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President's Perspective

The power of collective action

New York Teacher
UFT President Michael Mulgrew

UFT President Michael Mulgrew

As the year draws to a close, it’s a good time to look back and reflect on how far we’ve come. Over the years, we have faced serious attacks on public education in New York State, but time and again, public school educators and parents rose up together to stop them.

Many of our colleagues across the country were not as fortunate. They suffered through years of state administrations that were openly hostile to workers and public schools.

In February 2018, West Virginia teachers said enough is enough and walked off the job in protest. So began a nationwide Red for Ed movement that has shone a spotlight on the harm done by cutting taxes, underpaying teachers and underfunding public schools — and on the power of collective action.

Nearly two years later, this labor insurgency has lost none of its vigor.

In October, more than 25,000 members of the Chicago Teachers Union went on strike for 11 days with an ambitious list of contract demands both for themselves and their students. Many UFT members wore red to school to let our Chicago colleagues know we stood in solidarity with them. The strike ended with a 16 percent salary increase for teachers over the next five years, the city’s agreement to spend $35 million to reduce class sizes, and the city’s pledge to supply each school with a nurse and a social worker.

In November, the Indiana State Teachers Association organized a massive one-day rally of 15,000 teachers at the state capital in Indianapolis. Indiana teachers are among the lowest paid in the nation, and many work more than one job to make ends meet. These teachers are also seeking more school funding. Their schools are doing without art, music and physical education. Their demonstration on Nov. 19 put Indiana legislators on notice that the status quo was no longer acceptable.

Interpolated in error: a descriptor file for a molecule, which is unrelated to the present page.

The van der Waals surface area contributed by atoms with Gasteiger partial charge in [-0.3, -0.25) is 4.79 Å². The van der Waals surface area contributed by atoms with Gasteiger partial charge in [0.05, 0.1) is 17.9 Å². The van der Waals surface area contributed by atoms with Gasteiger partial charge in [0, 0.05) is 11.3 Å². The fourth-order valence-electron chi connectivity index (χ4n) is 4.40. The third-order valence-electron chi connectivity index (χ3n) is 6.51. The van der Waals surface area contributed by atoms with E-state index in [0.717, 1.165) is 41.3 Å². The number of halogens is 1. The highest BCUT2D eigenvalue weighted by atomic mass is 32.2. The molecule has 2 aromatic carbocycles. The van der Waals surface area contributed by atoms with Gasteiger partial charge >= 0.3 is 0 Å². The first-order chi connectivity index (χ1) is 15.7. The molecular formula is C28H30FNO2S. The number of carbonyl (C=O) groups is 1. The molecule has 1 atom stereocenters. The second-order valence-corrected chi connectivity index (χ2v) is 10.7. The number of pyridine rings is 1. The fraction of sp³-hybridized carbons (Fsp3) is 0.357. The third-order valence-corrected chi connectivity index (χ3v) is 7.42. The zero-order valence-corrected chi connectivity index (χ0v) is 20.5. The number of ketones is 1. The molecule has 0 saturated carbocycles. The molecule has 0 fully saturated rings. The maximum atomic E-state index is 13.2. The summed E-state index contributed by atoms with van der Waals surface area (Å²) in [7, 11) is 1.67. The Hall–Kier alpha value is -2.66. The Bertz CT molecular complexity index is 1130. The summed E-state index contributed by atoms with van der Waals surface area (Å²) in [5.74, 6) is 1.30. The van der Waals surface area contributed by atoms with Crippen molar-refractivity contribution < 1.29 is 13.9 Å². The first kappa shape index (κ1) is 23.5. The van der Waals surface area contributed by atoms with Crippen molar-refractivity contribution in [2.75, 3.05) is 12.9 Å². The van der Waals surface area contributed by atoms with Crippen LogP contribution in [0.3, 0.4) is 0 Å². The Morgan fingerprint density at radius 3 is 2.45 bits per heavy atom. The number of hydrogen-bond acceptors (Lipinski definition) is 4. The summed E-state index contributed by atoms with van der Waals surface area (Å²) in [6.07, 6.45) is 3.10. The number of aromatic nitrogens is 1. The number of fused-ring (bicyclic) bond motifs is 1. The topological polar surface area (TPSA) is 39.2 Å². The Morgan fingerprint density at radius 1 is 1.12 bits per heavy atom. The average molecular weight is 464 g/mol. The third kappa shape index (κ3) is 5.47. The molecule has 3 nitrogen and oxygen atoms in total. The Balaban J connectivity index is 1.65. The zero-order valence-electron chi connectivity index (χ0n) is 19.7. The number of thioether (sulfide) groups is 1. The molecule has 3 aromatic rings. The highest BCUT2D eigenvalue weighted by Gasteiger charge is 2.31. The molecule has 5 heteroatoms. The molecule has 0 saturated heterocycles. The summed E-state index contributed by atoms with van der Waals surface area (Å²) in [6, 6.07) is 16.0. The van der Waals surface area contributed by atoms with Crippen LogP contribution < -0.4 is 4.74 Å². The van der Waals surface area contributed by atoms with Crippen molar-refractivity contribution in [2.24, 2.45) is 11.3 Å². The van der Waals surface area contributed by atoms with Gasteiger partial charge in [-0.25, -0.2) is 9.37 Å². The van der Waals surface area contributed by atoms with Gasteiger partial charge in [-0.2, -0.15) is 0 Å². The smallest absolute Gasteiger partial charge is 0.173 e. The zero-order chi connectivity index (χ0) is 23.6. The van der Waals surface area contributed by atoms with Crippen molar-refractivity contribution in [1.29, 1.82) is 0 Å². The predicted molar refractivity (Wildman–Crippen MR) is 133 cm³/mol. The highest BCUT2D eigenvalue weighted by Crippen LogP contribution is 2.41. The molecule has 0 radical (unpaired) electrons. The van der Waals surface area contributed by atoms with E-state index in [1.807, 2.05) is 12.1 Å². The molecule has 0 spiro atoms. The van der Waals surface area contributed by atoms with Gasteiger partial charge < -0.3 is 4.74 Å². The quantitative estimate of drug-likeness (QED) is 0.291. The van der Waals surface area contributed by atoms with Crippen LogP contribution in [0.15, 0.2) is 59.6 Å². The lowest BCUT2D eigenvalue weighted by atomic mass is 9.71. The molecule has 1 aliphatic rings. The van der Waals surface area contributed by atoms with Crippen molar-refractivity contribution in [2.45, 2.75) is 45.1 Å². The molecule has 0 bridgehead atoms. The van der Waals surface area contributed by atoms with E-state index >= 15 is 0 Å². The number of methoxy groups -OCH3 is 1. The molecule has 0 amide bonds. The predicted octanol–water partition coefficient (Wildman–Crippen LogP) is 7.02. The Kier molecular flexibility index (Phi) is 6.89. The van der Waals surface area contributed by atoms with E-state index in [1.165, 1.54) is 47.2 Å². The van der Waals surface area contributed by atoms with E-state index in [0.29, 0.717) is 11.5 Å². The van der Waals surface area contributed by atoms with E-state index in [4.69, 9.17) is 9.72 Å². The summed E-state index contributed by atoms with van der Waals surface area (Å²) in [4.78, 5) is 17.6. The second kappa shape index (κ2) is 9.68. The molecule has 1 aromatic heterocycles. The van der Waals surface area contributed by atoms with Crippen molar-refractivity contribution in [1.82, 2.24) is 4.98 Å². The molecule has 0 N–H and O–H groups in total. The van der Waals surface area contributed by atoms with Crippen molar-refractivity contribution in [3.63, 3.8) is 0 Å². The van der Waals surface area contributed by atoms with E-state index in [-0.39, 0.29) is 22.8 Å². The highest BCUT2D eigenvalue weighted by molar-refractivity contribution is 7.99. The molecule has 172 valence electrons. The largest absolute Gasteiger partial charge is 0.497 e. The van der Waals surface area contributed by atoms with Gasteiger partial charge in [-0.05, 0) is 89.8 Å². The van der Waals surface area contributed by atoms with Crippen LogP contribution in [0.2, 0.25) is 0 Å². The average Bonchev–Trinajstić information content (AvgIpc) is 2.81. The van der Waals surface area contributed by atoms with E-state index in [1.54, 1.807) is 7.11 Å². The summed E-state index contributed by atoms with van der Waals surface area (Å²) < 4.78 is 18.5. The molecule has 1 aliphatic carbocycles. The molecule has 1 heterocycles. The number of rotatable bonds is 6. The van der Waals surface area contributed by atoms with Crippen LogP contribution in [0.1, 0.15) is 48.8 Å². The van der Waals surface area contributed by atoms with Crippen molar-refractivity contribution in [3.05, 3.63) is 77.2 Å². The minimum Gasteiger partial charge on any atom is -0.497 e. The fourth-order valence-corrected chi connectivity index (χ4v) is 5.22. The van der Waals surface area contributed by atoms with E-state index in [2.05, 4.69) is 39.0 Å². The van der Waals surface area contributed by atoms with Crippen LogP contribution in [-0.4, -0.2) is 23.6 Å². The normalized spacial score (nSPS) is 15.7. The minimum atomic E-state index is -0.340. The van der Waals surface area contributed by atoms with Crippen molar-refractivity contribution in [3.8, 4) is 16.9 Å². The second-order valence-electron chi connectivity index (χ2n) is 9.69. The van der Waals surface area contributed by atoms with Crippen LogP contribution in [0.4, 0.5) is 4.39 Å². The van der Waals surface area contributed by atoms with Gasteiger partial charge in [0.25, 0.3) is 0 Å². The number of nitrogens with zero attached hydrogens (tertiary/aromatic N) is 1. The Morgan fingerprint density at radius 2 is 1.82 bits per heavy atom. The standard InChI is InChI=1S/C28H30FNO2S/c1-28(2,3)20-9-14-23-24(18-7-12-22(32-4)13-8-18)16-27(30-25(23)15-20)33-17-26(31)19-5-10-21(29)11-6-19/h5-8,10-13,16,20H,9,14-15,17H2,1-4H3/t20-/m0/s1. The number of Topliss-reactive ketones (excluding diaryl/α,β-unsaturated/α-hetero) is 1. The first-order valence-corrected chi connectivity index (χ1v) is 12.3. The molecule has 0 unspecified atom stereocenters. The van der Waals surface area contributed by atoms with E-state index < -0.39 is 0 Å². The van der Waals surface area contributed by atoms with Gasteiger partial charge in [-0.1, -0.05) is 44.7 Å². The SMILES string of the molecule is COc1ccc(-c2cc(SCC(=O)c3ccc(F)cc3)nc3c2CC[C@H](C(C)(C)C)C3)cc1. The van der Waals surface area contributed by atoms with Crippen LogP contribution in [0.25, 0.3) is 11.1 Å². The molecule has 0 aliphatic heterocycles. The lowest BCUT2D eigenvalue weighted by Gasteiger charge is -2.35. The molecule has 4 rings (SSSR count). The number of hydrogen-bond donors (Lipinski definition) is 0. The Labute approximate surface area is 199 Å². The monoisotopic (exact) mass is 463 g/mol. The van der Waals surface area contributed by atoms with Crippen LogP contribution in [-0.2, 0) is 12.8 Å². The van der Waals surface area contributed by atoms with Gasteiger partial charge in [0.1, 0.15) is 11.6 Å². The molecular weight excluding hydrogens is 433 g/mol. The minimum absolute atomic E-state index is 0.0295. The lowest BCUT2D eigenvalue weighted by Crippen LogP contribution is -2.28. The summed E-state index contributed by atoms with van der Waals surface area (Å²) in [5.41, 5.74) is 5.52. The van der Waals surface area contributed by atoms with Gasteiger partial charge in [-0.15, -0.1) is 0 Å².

In Florida, the Fund Our Future statewide bus tour is making 50 stops in 30 counties to shine a spotlight on the needs of Florida’s public school students as it builds momentum toward a January rally at its state capital in Tallahassee. The bus tour, an American Federation of Teachers initiative, revealed schools with crumbling gymnasiums, water fountains with undrinkable water and leaky roofs that risk damaging computers and other equipment. The teachers union there is seeking higher pay, more school funding, smaller class sizes and a certified teacher in every classroom.

In each case, public school educators are taking action on behalf of their students and the common good, and that, in turn, has won allies for them in their fight for better wages, decent health benefits and working conditions.

The Red for Ed movement has had a profound impact beyond the schoolroom, too. In his book, “Beaten Down, Worked Up: The Past, Present, and Future of American Labor,” former New York Times labor reporter Steven Greenhouse writes, “The teacher strikes signaled that unions are off their knees and off their backs and are fighting again.” (You can hear more from Greenhouse in my December “On the Record with Michael Mulgrew” podcast.)

The optimism and energy of this generation of teacher activists has re-energized the entire labor movement. As we wrap up 2019 and prepare to face the challenges of 2020, it is something to celebrate.

As a New York City public school educator, you have one of the most challenging jobs there is. I hope your well-deserved break with friends and family is restful and enjoyable. Happy holidays to you!